Shawnee Mission’s Kenny Southwick named new executive director of Cooperating School Districts of Greater Kansas City

Kenny Southwick will be moving on to the Cooperating School Districts of Greater Kansas City after he leaves Shawnee Mission.

Kenny Southwick, who has served as a top administrator in the Shawnee Mission School District since 2014, will be returning to work on the Missouri side of the state line after he leaves his current position this summer.

The Cooperating School Districts of Greater Kansas City announced this week that Southwick will become their new executive director starting in September. With roots dating back to 1976, Cooperating School Districts of Greater Kansas City was formed to provide economies of scale to several Missouri districts in the area, allowing them to reduce costs through group purchasing, joint professional development services and combined lobbying efforts, among other initiatives.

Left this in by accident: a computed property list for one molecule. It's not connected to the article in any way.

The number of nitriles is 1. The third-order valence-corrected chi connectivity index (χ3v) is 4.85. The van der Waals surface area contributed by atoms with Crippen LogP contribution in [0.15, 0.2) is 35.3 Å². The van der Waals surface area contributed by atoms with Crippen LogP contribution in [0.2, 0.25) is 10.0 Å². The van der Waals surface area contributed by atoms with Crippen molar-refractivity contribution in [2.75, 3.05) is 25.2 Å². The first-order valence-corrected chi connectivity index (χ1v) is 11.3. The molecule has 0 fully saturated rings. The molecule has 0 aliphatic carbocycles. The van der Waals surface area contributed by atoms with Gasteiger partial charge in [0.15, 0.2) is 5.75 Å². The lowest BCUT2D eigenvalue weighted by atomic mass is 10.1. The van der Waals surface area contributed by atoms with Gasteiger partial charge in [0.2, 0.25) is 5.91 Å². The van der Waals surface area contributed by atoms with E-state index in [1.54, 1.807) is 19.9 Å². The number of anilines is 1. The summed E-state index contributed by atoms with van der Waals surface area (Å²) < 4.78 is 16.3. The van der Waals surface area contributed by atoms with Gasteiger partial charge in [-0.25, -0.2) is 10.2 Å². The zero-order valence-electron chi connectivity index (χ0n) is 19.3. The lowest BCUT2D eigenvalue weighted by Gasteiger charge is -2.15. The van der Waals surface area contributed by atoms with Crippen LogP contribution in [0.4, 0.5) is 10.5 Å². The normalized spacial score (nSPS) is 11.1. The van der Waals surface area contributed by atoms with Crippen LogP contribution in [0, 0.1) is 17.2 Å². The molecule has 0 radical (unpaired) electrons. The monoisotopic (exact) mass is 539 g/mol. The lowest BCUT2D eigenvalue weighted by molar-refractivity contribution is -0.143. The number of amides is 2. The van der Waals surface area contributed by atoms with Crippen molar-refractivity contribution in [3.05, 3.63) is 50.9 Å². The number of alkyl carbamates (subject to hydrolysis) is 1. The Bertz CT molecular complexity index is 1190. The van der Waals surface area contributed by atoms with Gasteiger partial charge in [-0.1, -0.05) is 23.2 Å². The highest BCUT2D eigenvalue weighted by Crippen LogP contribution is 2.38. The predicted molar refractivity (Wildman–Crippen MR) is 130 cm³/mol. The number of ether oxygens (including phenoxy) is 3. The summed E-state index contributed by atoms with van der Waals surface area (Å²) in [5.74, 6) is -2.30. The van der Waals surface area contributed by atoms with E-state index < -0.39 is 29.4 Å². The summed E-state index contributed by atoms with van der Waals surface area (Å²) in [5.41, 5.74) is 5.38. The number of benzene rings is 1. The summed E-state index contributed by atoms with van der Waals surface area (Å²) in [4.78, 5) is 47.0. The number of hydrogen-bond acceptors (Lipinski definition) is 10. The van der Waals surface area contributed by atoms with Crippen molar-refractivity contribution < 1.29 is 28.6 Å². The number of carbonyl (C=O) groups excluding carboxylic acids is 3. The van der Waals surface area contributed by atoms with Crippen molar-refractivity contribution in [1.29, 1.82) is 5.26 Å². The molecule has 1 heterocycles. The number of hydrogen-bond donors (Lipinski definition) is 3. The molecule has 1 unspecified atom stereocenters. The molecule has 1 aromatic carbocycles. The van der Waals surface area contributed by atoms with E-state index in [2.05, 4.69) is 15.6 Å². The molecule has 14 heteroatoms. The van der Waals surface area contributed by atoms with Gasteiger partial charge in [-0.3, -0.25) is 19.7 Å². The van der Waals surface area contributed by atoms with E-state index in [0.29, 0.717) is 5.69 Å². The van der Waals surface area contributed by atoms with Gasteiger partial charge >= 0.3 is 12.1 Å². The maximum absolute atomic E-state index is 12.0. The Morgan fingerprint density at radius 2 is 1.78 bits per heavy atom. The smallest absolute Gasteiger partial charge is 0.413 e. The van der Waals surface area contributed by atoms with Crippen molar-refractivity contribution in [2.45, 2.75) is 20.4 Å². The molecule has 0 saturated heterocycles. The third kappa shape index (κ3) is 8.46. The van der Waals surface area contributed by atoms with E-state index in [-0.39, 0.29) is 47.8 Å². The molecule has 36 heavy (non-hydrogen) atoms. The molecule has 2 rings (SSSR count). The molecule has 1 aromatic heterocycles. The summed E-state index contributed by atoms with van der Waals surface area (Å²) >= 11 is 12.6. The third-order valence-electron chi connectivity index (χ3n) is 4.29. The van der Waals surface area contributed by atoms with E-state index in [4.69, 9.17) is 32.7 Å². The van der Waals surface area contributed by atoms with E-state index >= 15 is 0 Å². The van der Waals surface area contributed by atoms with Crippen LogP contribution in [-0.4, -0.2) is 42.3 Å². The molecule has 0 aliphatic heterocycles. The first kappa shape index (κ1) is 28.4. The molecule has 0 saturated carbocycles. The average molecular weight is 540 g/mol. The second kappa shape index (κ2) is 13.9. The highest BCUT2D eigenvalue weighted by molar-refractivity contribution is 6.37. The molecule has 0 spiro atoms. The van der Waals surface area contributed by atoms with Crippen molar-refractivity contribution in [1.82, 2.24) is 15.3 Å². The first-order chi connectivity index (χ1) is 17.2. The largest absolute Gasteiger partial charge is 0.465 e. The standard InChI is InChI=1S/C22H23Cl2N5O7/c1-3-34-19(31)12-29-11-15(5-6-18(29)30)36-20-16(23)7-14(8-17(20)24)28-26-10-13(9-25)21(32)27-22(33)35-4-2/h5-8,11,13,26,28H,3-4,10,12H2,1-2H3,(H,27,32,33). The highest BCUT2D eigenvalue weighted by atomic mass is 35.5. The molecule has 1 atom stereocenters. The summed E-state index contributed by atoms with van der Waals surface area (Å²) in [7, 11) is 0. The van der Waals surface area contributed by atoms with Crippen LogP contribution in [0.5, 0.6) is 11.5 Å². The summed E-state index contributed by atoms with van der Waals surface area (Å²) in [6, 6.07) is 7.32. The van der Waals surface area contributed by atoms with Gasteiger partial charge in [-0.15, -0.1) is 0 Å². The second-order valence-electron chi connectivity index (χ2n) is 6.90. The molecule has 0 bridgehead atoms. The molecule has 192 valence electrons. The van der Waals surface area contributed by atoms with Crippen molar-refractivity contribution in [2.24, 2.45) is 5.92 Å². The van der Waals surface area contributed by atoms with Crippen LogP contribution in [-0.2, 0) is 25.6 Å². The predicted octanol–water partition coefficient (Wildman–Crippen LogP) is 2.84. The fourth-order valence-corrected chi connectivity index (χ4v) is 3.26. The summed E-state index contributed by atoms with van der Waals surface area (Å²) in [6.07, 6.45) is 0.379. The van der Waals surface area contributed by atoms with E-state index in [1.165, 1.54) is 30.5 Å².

Southwick will replace Gayden Carruth, the former Park Hill superintendent who became Cooperating School Districts of Greater Kansas City’s first-ever full time executive director back in 2008.

Southwick was superintendent of the Belton School District — one of Cooperating School Districts of Greater Kansas City’s 32 member districts — for 12 years before retiring and moving into the private sector, where he worked as a design consultant for school projects at ACI Borland Architects. He returned to public education in 2014 when new Shawnee Mission Superintendent Jim Hinson named him his deputy. Southwick was the key administrator overseeing the massive wave of construction the district undertook following the approval of a $233 bond issue by district voters in 2015.

Following Hinson’s announced retirement in spring 2017, the Shawnee Mission School Board tapped Southwick to serve as interim for the 2017-18 school year.

Southwick announced his retirement from Shawnee Mission schools in February. He will conclude his time with the district this summer, completing a service period of five years that will allow him to receive retirement benefits through the Kansas Public Employees Retirement System.